“[There is power in] writing down your own words and speaking and performing them in public. If people push through the barrier, they can blossom.” – Esther Hoffmann
Photograph courtesy of Hoffmann.
“You need to get in touch with Esther Hoffmann.” That was the advice given to Jenn Melby-Kelley when she bought the Coffee Hag coffee shop in Mankato more than seven years ago.
The new business owner and Hoffmann, a community artist, discovered a shared passion for performance arts and community building, and struck up a partnership. The Coffee Hag would be the host venue, and Hoffmann would be the ringleader for monthly events connecting the community by sharing talents.
The Coffee Hag is the host for the Big Deal Poetry Open Stage and the Spice of Life Variety Show – opportunities for women, men and children to show up and share their words.
“It could be anything – a skit or belly dancers or a song on an accordion. It’s poetry or music,” Melby-Kelley says as she describes the Spice of Life. The Big Deal Poetry Open Stage is more focused, with people sharing their original poetry. The events alternate months.
Hoffmann spoke of the power in “writing down your own words and speaking and performing them in public. If people push through the barrier, they can blossom,” she says. She has found that people do have something to say if the space and encouragement are provided. One participant said: “We are not doing this because we like poetry, but because we like to express ourselves.”
Participants range in age from early teens to elders, and they have a range of experience from beginners to some who have written all of their lives. Audience members – ranging in age from 8 to their 80s – are entertained and find community, Hoffmann says. “They are drawn in. There is communion, interaction and sometimes inspiration,” she says. “It’s a fun vibe.”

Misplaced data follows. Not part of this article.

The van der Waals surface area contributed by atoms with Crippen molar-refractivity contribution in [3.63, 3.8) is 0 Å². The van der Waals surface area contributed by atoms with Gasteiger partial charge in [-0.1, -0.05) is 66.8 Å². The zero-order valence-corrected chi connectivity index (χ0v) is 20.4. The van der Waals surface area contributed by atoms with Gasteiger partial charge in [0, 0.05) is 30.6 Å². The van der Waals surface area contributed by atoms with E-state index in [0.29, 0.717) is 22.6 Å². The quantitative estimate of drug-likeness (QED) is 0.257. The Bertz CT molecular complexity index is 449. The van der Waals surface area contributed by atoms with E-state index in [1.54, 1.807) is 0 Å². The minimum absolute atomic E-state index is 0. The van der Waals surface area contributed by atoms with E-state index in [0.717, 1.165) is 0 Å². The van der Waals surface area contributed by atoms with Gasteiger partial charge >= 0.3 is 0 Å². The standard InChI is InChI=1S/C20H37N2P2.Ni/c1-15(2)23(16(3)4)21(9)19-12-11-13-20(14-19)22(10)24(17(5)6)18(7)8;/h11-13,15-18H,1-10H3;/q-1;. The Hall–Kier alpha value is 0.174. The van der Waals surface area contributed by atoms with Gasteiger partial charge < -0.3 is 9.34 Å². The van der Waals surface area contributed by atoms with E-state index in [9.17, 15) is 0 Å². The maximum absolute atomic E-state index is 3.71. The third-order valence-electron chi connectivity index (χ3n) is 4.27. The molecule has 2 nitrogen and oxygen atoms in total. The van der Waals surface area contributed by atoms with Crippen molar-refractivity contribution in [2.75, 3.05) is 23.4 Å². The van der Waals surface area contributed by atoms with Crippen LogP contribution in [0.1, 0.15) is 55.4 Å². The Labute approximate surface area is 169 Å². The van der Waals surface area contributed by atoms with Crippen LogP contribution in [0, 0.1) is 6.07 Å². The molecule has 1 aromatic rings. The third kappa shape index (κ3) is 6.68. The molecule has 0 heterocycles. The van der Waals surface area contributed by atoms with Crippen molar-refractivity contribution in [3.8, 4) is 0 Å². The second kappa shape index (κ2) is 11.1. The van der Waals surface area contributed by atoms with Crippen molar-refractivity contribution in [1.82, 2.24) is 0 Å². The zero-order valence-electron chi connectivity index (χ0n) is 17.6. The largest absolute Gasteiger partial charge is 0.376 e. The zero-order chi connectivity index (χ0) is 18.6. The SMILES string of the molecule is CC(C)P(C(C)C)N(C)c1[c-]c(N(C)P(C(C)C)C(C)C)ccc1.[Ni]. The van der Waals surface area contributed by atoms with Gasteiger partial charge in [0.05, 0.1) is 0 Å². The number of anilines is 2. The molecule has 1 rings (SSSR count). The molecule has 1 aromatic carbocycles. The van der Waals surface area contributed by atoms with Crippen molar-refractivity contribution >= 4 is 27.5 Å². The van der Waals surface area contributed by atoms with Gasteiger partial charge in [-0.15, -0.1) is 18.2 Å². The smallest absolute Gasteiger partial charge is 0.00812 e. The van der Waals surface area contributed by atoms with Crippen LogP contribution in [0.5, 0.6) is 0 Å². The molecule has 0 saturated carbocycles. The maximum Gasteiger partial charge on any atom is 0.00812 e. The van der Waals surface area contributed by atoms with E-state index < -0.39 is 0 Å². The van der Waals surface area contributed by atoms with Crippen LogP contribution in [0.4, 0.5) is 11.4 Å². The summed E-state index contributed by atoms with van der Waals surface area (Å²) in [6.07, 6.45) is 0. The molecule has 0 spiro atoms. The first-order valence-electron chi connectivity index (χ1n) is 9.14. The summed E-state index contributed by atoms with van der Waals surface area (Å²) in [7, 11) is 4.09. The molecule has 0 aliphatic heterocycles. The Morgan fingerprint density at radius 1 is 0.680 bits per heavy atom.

There is something about the energy and feel of a live performance, Hoffman says. Seeing someone else perform can lead one to finding her own inner poem just waiting to come out. Evenings usually conclude with the audience participating in a group poem composed Mad-Libs style: each person writes a line, after seeing the line just above their turn.
Hoffmann wonders if the fact that both of the leaders are women makes this a more collaborative environment, noting that poetry in many places has become quite competitive.
What calls them to continue hosting these monthly events?
Hoffman reflects that everyone has something they wish they could do. “I wanted to do something for my community. If you just try and have your best intentions, everyone will open their arms for you,” she says. “I’m having the time of my life. I love it!”
Where is your opportunity to provide space and support for voices and women’s words to be heard?
Where do you see women connecting and making change in your world? Send me your story,email@example.com
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